Your first thought is that this isn’t enough detail to formulate a release plan, and you’re right, but it’s a placeholder for a conversation with the team that’s going to make it happen.  I think a requirements document is also necessary.  Writing stories doesn’t take away the need to think about some level of detail while planning the overall project.  After all, when estimating the release, it’s necessary to know if driving directions merely means a link to Google Maps or if it means an interactive mapping system built into the application. 

Be careful about adding too much detail to the story because then people won’t read it.  If every story is a full page, it’s too long.  Story can act as headers in a requirements document, however, if you prefer to organize it that way.

Ok, buddy, but how will we know what the acceptance conditions are?  You need to know the high-level acceptance conditions, but I caution against laboring too much on small details of each story before the project has even kicked off.  You’ll paralyze yourself with analysis.  Define just enough detail to move to the next step, release planning.  By the time you move through iteration planning, and the team has asked all their questions, all the details will be fleshed out, and the team can turn the story into working software. 

Finally, get help from someone with Agile experience.  I’ve seen many people who have studies Lean/Scrum/XP struggle to move from use cases to stories with only academic knowledge.  There is no replacement for apprenticeship.

Introducing the SmartBag for ASP.NET MVC. . . and soliciting feedback

To get objects from an ASP.NET MVC controller to a view, you put the objects in a dictionary of sorts called ViewData.  ViewData is sort of a misnomer because it’s not meant to contain data at all.  It’s meant to contain objects.   By the way, if you like this post, you can subscribe to my RSS at

There are some challenges with ViewData as it stands now:

  • A key is required for every object, both in the controller and view.
    ViewData.Add(“conference”, conference);
  • A cast is required to pull out object by key.
  • The ViewPage<T> solution discards the valuable flexibility of the objectbag being passed to the view.
    <%=ViewData.DaysUntilStart.ToString() %> where ViewData is of type ScheduledConference

Facts (or my strong opinions):

  • Repeated keys from controller and view increase chance for typos and runtime errors.
  • Casting every extraction of an object in the view is annoying.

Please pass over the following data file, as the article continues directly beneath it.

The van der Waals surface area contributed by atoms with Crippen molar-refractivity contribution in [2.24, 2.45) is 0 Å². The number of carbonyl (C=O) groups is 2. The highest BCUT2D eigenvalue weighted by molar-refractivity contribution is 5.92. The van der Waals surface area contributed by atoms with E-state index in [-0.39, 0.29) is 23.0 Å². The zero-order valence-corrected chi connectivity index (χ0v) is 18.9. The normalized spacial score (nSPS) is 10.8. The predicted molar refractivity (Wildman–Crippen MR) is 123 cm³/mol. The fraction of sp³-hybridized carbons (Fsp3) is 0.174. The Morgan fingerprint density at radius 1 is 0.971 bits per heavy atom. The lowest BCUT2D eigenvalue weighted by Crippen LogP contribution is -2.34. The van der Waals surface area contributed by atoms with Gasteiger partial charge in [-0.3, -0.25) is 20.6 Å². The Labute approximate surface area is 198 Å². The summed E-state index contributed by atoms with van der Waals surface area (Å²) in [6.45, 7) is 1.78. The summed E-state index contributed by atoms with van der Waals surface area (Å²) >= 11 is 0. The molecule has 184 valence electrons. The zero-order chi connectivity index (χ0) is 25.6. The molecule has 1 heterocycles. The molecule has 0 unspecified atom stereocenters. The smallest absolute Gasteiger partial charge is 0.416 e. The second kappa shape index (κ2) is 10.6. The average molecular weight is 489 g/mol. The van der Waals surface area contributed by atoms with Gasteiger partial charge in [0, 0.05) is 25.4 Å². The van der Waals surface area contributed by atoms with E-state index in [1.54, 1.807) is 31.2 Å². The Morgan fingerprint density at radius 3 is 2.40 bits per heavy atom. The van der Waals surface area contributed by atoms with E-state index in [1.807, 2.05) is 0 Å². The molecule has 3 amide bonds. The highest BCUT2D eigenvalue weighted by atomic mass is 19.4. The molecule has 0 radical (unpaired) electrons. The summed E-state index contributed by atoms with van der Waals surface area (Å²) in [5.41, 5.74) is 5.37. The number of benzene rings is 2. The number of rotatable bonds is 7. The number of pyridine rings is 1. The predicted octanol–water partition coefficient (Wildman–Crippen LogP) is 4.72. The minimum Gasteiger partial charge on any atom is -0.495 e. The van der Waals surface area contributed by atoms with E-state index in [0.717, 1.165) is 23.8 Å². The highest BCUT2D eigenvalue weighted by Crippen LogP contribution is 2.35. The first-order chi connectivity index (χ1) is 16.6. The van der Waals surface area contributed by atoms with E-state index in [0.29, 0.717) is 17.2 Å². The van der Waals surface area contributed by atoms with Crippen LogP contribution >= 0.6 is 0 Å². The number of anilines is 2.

• Strong-typing ViewPage only works for trivial scenarios.
    – For instance, suppose once logged in, every view will need the currently logged in user.  Perhaps the user name is displayed at the top right of the screen in the layout (master page).  Since the layout shares the viewdata with the page, we immediately have the need for a flexible container that supports multiple objects.  A strongly typed ViewPage<T> won’t work without an elaborate hierarchy of presentation object that are themselves flexible object containers able to support everything needed.  Once you get there, you are almost back to the initial dictionary.

My proposed draft solution, the SmartBag:  (and a follow-up here)

  • The SmartBag is currently only in CodeCampServer, but when it has proven it’s worth, I’ll move it into MvcContrib.  It’s used in the ConferenceController and the ShowSchedule view.  You can check out CodeCampServer at
  • public class SmartBag : Hashtable
    public T Get<T>()
    return (T)Get(typeof(T));

    public object Get(Type type)
    if (!ContainsKey(type))
    string message = string.Format("No object exists that is of type '{0}'.", type);
    throw new ArgumentException(message);

    return this[type];

    public void Add(object anObject)
    Type type = anObject.GetType();
    if (ContainsKey(type))
    string message = string.Format("You can only add one default object for type '{0}'.", type);
    throw new ArgumentException(message);

    Add(type, anObject);

    public bool Contains<T>()
    return ContainsKey(typeof (T));
  • The smartbag implements IDictionary through HashTable, so it’s flexible, just like ViewData, but it has a powerful convention:  If you are passing one object/type to the view, we don’t need a key because the SmartBag can use the type as the key.  If you really need a Top conference and a Bottom conference, then you are back to using your keys, but for 80% (statistic I pulled out of my behind) cases, this works.
  • If we introduce a layer supertype for our views, then we can just use it: